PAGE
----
A Quest for Common Sense

A refrigerated truck was hauling an extremely deadly virus strain mutated from the Filoviridae family of viruses. It was on route to a lab in California with a full police ground and air escort. The driver was detoured to an auxiliary route due to a traffic jam and the serious time restraints on the shipment.

Unbeknownst to the tracking team, construction had recently been started on an overpass. The truck slammed into the top off the structure , the driver was rendered unconscious and the truck was firmly wedged in the entrance of the overpass.

The refrigerated unit was damaged and the time to get the virus delivered was critical, as the refrigeration was keeping the virus stable and heat would release a potential epidemic. The truck was firmly wedged, a replacement driver could not budge the truck forward or back and towing was not an option; helicopters could not land due to the terrain. The consultants on the job where scrambling for trained laboratory crews, to hand- carry the goods out of the truck but the traffic pileup and embankment made access very difficult. Work crews had been sent to remove the overpass structure but that would take days or weeks. The situation was on high red alert and the world heath association was suggesting initiating evacuation orders for the entire city of Los Angeles.

When all seemed lost, a Mover who was stuck in traffic just down the road sauntered up to the accident. He looked it over and excused himself to the chief engineer. What do you want the engineer snapped, can’t you see we have a crisis on our hands; I have no time to talk to a Mover.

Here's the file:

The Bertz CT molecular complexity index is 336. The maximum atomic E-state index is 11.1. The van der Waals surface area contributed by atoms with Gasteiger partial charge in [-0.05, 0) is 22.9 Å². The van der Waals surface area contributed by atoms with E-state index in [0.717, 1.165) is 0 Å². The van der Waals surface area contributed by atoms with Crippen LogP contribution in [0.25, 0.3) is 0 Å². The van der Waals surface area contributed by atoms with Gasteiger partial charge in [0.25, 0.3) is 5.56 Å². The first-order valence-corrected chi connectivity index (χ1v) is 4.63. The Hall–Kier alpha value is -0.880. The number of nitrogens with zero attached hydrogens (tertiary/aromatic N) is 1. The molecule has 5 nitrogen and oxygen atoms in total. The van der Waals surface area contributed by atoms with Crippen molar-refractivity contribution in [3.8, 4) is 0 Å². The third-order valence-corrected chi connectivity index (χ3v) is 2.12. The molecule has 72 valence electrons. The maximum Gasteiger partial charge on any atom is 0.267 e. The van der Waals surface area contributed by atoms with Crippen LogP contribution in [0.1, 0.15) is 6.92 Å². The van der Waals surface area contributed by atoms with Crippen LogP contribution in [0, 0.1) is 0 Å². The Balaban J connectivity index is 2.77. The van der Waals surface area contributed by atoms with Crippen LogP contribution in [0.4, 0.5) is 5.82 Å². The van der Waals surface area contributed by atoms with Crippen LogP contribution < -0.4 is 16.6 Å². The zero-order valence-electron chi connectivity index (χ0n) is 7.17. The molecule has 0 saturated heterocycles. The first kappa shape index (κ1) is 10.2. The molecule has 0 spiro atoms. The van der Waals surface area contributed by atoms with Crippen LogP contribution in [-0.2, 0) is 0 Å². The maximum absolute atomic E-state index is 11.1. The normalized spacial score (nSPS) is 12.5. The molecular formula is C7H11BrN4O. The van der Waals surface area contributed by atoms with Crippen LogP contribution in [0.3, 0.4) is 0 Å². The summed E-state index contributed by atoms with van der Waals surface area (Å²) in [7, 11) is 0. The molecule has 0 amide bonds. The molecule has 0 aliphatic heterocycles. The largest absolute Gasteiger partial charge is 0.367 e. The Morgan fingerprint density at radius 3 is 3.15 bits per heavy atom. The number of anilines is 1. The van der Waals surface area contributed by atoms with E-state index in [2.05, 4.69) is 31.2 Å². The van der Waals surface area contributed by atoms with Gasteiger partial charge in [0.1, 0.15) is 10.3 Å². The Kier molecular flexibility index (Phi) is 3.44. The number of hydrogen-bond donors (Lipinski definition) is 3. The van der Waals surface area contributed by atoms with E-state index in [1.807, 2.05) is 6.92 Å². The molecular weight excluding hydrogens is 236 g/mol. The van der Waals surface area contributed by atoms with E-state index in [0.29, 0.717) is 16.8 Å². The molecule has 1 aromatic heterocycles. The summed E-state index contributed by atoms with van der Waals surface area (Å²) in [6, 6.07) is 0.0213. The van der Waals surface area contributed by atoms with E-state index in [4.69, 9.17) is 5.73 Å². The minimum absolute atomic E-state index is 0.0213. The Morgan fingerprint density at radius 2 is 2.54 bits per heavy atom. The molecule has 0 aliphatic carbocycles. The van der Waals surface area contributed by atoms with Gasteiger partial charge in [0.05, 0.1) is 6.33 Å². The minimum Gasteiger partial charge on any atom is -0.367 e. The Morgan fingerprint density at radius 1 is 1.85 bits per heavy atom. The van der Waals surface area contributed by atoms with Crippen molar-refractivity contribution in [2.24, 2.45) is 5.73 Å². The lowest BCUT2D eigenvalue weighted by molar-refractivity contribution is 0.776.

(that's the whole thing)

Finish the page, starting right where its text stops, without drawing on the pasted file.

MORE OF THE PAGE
The old Mover stood back and thought for a few seconds. Seems very complicated the Mover explained but I was just wondering if you have tried letting the air out of the tires? Crises avoided with a common sense solution.

I have been in the Moving business for over 30 years and have seen it morph into one of the most complicated services imaginable. I have sat through learning session given by major consulting firms on relocation. Twisting and turning through a maze of possible scenarios supported by a plethora of graphs and bar charts. All very slick but always very complicated.

Although everyone has the best of intentions, consultants are paid by the hour and a consultative sales process encourages complicated scenarios, in order to provide a more valuable solution. I have heard this process referred to as a “consulting orbit”. Circling the same situation introducing more and more possible complications, all fueled by either billable hours or a solution based sale. Some managers see it coming and steer clear of it and others get caught up in the gravitational pull. They are unable to stand back and take an objective or common sense look at the situation.

With more and more companies moving back to a simple Lump Sum relocation program, a retro service that was the norm 30 years ago, the common sense question to ask yourself is do you need a multinational relocation management team, with dozens of handoffs and added administration costs, to move a renter 200 miles?

Common sense tells me all you need is a basic moving policy, a good mover and a simple direct move management process. I may be missing something but moving, (something cavemen did by the way), has turned into rocket science and that rocket is spinning around a “consulting orbit”.

If you want uncomplicated solution for your Lump Sum moves, A “real” solution to the capacity issues in the moving industry, clear communication with decision makers, all capped with the best value for both the company and the transferee, common sense would suggest working directly with a Mover.

Stand back and think about it for a moment.  

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